In fact, everyone I spoke to for this piece brought them up. I’ve also personally experienced them. Like many first-time crypto traders, when I first began trading, I downloaded Coinbase, which is touted all over the web as the easiest app to use. But especially when the bitcoin market is surging upward or going into free fall, Coinbase will freeze up, blocking its users from being able to sell any of their assets. Sites like Twitter and Reddit are awash in paranoid posts full of conspiracy theories about whether this consistent downtime is deliberate.

Beyond the influx of users flocking to Coinbase, Joy has other worries regarding this brave new world of consumer-level crypto trading—namely, dogecoin. The joke coin based on the famous meme of a shiba inu isn’t supported by Coinbase, but is supported by other exchanges like Blockfolio.

“When the GameStop situation was happening what I really loved about that situation was the point behind it,” she said. “Then the next week there are all these people in my stream going, ‘Oh, doge is the next GameStop.’”

Wild fluctuations of dogecoin have been going on fairly consistently since January, thanks to, in large part, Elon Musk and Mark Cuban. Musk continues to tweet memes about dogecoin, sending its valuation through the roof every time. And Cuban, who is all in on dogecoin, recently told CNBC that he thinks the current surge of the joke cryptocurrency is a great idea, though he admitted he has no idea what it means. “A pump and dump of dogecoin, there is no greater point to prove,” Joy said.

Joy said she’d seen more than a few users on social media begging Musk to tweet about dogecoin again so they can get in on the next pump. “It was really sad. There was this woman who was like, ‘Please tweet about it again, I put everything I had into it.’”

Which gets to a key problem that many first-time traders are discovering right now. Cryptocurrencies don’t move like traditional stocks; they’re temperamental—and some coins are highly susceptible to hype. For instance, those NFTs that were worth hundreds of thousands of dollars last month? Some of them are worth a fraction of that now.

“Doge is one of my favorite cryptocurrencies of all time—it is fun, historically predictable, easy to profit from, and embodies some of the most popular characteristics of the crypto space. That said, its present price action is irrational and based largely on speculation and fear of missing out, and not on any fundamental increase in value or use case,” Scott Melker, a prominent crypto podcaster, told The Nation. “Like any other asset that rises fast in price with no fundamental reason, many late investors, at some point, will likely be left holding the bag [with] a significant loss.”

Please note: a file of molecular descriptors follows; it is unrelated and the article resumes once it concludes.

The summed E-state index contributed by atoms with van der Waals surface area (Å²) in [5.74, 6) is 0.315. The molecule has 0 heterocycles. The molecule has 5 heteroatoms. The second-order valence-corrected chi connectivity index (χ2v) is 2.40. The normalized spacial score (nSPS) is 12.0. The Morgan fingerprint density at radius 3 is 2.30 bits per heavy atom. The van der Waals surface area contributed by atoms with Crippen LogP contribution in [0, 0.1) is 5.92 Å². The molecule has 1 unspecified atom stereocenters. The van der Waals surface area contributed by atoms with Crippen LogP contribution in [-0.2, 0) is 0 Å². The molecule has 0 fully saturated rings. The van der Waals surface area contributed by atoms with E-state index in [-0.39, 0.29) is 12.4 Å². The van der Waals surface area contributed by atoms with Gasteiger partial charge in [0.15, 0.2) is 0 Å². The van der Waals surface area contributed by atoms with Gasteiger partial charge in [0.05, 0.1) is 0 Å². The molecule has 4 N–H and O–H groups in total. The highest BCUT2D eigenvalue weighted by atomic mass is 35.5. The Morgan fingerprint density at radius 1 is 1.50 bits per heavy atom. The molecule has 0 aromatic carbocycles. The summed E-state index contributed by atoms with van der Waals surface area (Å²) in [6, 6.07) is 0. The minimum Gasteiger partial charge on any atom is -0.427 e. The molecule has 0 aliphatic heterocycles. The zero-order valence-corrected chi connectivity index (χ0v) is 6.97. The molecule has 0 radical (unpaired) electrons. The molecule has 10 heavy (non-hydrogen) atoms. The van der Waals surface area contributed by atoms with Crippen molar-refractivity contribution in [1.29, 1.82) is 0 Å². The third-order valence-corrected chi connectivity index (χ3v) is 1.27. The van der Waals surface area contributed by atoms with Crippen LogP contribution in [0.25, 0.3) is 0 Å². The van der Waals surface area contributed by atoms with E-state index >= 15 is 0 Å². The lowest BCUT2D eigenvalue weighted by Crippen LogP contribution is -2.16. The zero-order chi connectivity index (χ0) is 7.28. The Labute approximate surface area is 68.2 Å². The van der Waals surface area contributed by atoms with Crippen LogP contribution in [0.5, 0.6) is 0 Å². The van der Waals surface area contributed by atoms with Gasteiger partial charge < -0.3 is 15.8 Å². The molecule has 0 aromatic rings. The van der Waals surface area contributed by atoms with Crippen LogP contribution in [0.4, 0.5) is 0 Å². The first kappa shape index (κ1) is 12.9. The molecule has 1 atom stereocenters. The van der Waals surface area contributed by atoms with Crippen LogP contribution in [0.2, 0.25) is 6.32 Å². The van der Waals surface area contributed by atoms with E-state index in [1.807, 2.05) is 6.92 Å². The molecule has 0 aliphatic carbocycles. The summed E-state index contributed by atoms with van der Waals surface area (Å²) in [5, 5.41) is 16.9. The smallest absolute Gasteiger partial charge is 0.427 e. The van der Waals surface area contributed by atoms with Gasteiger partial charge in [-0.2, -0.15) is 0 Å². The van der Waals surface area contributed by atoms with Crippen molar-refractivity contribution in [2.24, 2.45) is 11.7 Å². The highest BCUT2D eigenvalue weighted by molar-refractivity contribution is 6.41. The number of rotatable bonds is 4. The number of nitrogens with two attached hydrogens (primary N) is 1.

Melker sees a trend happening among digital financial services right now starting with the GameStop pump in January and the NFT boom in February and March.

“I think in general, we’re just seeing a macro transition into digital everything. Art? Sure, why not trading? Why not?” he said. He also pointed out that it’s probably not an accident that this boom around digital currency happened during the coronavirus pandemic. “No sports to bet on, nothing to do, free [stimulus] money, Dave Portnoy livestreaming himself day trading stocks.”

But it’s hard not to feel worried looking at social media. Even 4chan users are beginning to wonder if Musk is using dogecoin to dupe consumers into huge losses for his own personal gain. And on Reddit, users are warning each other of altcoin-based scams, where sock puppet accounts seem to appear out of nowhere, all promoting the same worthless crypto coins. Most troubling of all, over the weekend Reddit users reported seeing a video of an r/dogecoin user threatening to kill himself on camera. In the video, which is no longer available on the subreddit, the user put a gun to his head and ranted about dogecoin’s inflated valuation.

Alex Gladstein, the chief strategy officer for the Human Rights Foundation, and a bitcoin evangelist, has been thinking about what this new age of cryptocurrency mainstream acceptance tells us about who is in control and who is not. Gladstein wonders whether you can make cryptocurrency easy to buy and sell without giving up all control to huge corporations and governments. “At the end of the day, [Coinbase] is part of the establishment,” he told The Nation. “They’ve shown themselves to be a partner in the surveillance state.”

He said that there are many more Coinbases on the horizon because people are attracted to centralized services. And dogecoin is a great example of this increasingly tumultuous battle over who controls cryptocurrency. Gladstein warned that people should be wary of buying dogecoin.

“I’d say people should be careful. It’s a dead software project that a small group of people are manipulating,” he said. “It’s important to remember that these are playthings of a handful of insiders. The value of bitcoin, on the other hand, is that it’s not controlled by insiders and that it provides actual value to many and that it has bubbles and crashed many times only to keep rising higher. Do not conflate the two.”

But we’re only at the beginning of all this. NFTs, Coinbase spreads, doge pumps—things are only going to get more confusing and strange as the Internet creates new and bizarre ways for us to interact with our financial markets.

In fact, dogecoin isn’t done pumping. Today, April 20—the unofficial national weed holiday—doge enthusiasts intend on trying to pump it as high as they can to celebrate Doge Day.

Why? Because it’s funny.